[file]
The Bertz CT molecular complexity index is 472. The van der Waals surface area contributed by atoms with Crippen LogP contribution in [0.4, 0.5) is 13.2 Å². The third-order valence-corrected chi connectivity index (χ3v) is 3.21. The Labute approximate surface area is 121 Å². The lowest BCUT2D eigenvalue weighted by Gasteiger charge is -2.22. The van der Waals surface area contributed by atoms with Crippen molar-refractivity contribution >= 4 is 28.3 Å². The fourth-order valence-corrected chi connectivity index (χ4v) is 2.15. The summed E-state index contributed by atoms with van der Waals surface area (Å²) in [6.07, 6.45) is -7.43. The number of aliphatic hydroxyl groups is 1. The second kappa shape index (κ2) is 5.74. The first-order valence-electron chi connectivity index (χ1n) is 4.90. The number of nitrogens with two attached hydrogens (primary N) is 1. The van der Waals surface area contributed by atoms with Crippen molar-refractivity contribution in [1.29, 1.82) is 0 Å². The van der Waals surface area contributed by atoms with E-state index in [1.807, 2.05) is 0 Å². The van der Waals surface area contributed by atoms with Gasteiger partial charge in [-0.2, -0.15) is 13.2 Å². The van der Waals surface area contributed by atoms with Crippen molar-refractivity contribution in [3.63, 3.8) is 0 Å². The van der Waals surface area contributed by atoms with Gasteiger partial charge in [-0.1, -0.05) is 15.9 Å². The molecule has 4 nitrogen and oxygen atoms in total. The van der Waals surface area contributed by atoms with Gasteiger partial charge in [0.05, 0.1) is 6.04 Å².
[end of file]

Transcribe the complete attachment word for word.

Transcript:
The Bertz CT molecular complexity index is 472. The van der Waals surface area contributed by atoms with Crippen LogP contribution in [0.4, 0.5) is 13.2 Å². The third-order valence-corrected chi connectivity index (χ3v) is 3.21. The Labute approximate surface area is 121 Å². The lowest BCUT2D eigenvalue weighted by Gasteiger charge is -2.22. The van der Waals surface area contributed by atoms with Crippen molar-refractivity contribution >= 4 is 28.3 Å². The fourth-order valence-corrected chi connectivity index (χ4v) is 2.15. The summed E-state index contributed by atoms with van der Waals surface area (Å²) in [6.07, 6.45) is -7.43. The number of aliphatic hydroxyl groups is 1. The second kappa shape index (κ2) is 5.74. The first-order valence-electron chi connectivity index (χ1n) is 4.90. The number of nitrogens with two attached hydrogens (primary N) is 1. The van der Waals surface area contributed by atoms with Crippen molar-refractivity contribution in [1.29, 1.82) is 0 Å². The van der Waals surface area contributed by atoms with E-state index in [1.807, 2.05) is 0 Å². The van der Waals surface area contributed by atoms with Gasteiger partial charge in [-0.2, -0.15) is 13.2 Å². The van der Waals surface area contributed by atoms with Crippen molar-refractivity contribution in [3.63, 3.8) is 0 Å². The van der Waals surface area contributed by atoms with Gasteiger partial charge in [-0.1, -0.05) is 15.9 Å². The molecule has 4 nitrogen and oxygen atoms in total. The van der Waals surface area contributed by atoms with Gasteiger partial charge in [0.05, 0.1) is 6.04 Å².